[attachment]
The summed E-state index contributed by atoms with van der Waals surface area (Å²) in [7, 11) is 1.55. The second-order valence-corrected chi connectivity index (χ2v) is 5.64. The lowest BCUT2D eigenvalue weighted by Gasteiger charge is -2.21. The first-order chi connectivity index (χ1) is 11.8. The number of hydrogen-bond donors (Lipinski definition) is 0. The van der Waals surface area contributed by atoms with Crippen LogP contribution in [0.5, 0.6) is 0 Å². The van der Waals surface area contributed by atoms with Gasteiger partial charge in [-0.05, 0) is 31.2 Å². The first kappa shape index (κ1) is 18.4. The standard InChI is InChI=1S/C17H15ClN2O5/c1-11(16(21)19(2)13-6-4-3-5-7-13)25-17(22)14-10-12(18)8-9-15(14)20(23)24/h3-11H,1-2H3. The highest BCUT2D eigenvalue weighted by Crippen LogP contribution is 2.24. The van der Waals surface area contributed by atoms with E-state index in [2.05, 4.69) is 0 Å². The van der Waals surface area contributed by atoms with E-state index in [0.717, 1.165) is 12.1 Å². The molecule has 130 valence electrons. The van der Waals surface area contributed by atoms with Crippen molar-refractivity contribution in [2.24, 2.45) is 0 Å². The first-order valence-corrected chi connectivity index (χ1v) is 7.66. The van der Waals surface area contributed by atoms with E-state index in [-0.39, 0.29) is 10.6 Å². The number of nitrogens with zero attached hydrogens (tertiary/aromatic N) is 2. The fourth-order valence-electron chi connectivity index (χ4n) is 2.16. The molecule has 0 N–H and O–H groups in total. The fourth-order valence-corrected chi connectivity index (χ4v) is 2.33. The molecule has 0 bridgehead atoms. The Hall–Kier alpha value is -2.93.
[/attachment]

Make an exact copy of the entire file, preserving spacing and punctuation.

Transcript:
The summed E-state index contributed by atoms with van der Waals surface area (Å²) in [7, 11) is 1.55. The second-order valence-corrected chi connectivity index (χ2v) is 5.64. The lowest BCUT2D eigenvalue weighted by Gasteiger charge is -2.21. The first-order chi connectivity index (χ1) is 11.8. The number of hydrogen-bond donors (Lipinski definition) is 0. The van der Waals surface area contributed by atoms with Crippen LogP contribution in [0.5, 0.6) is 0 Å². The van der Waals surface area contributed by atoms with Gasteiger partial charge in [-0.05, 0) is 31.2 Å². The first kappa shape index (κ1) is 18.4. The standard InChI is InChI=1S/C17H15ClN2O5/c1-11(16(21)19(2)13-6-4-3-5-7-13)25-17(22)14-10-12(18)8-9-15(14)20(23)24/h3-11H,1-2H3. The highest BCUT2D eigenvalue weighted by Crippen LogP contribution is 2.24. The van der Waals surface area contributed by atoms with E-state index in [2.05, 4.69) is 0 Å². The van der Waals surface area contributed by atoms with E-state index in [0.717, 1.165) is 12.1 Å². The molecule has 130 valence electrons. The van der Waals surface area contributed by atoms with Crippen molar-refractivity contribution in [2.24, 2.45) is 0 Å². The first-order valence-corrected chi connectivity index (χ1v) is 7.66. The van der Waals surface area contributed by atoms with E-state index in [-0.39, 0.29) is 10.6 Å². The number of nitrogens with zero attached hydrogens (tertiary/aromatic N) is 2. The fourth-order valence-electron chi connectivity index (χ4n) is 2.16. The molecule has 0 N–H and O–H groups in total. The fourth-order valence-corrected chi connectivity index (χ4v) is 2.33. The molecule has 0 bridgehead atoms. The Hall–Kier alpha value is -2.93.